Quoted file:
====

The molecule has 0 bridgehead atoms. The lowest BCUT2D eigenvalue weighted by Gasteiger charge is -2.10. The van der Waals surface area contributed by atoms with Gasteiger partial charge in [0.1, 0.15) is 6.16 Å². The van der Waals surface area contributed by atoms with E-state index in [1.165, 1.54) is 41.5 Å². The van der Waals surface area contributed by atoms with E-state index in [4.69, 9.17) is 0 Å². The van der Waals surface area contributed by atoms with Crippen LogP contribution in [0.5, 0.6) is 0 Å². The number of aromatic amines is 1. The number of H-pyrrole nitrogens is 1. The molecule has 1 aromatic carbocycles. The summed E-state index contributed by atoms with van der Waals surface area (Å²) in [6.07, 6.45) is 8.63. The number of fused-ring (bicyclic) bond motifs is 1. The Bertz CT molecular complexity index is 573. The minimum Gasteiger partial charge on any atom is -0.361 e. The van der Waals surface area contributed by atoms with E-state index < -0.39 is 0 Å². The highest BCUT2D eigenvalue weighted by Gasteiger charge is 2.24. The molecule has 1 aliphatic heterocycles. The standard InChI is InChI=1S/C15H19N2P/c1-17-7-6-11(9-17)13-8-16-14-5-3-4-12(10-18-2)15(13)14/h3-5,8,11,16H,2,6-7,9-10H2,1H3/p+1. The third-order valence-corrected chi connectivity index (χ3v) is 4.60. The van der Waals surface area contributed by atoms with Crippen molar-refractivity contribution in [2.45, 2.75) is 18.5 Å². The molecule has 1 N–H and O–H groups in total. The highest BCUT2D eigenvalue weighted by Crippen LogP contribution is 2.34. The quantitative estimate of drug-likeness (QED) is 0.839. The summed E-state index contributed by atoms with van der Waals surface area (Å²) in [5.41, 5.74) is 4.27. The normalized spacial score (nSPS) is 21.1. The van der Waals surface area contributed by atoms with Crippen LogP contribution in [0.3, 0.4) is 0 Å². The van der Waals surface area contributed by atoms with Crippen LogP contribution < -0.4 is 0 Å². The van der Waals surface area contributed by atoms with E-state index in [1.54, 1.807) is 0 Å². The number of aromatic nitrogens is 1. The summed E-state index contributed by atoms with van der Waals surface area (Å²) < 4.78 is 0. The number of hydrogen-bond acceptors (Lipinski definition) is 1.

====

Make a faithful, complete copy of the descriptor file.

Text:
The molecule has 0 bridgehead atoms. The lowest BCUT2D eigenvalue weighted by Gasteiger charge is -2.10. The van der Waals surface area contributed by atoms with Gasteiger partial charge in [0.1, 0.15) is 6.16 Å². The van der Waals surface area contributed by atoms with E-state index in [1.165, 1.54) is 41.5 Å². The van der Waals surface area contributed by atoms with E-state index in [4.69, 9.17) is 0 Å². The van der Waals surface area contributed by atoms with Crippen LogP contribution in [0.5, 0.6) is 0 Å². The number of aromatic amines is 1. The number of H-pyrrole nitrogens is 1. The molecule has 1 aromatic carbocycles. The summed E-state index contributed by atoms with van der Waals surface area (Å²) in [6.07, 6.45) is 8.63. The number of fused-ring (bicyclic) bond motifs is 1. The Bertz CT molecular complexity index is 573. The minimum Gasteiger partial charge on any atom is -0.361 e. The van der Waals surface area contributed by atoms with E-state index < -0.39 is 0 Å². The highest BCUT2D eigenvalue weighted by Gasteiger charge is 2.24. The molecule has 1 aliphatic heterocycles. The standard InChI is InChI=1S/C15H19N2P/c1-17-7-6-11(9-17)13-8-16-14-5-3-4-12(10-18-2)15(13)14/h3-5,8,11,16H,2,6-7,9-10H2,1H3/p+1. The third-order valence-corrected chi connectivity index (χ3v) is 4.60. The van der Waals surface area contributed by atoms with Crippen molar-refractivity contribution in [2.45, 2.75) is 18.5 Å². The molecule has 1 N–H and O–H groups in total. The highest BCUT2D eigenvalue weighted by Crippen LogP contribution is 2.34. The quantitative estimate of drug-likeness (QED) is 0.839. The summed E-state index contributed by atoms with van der Waals surface area (Å²) in [5.41, 5.74) is 4.27. The normalized spacial score (nSPS) is 21.1. The van der Waals surface area contributed by atoms with Crippen LogP contribution in [0.3, 0.4) is 0 Å². The van der Waals surface area contributed by atoms with Crippen LogP contribution < -0.4 is 0 Å². The van der Waals surface area contributed by atoms with E-state index in [1.54, 1.807) is 0 Å². The number of aromatic nitrogens is 1. The summed E-state index contributed by atoms with van der Waals surface area (Å²) < 4.78 is 0. The number of hydrogen-bond acceptors (Lipinski definition) is 1.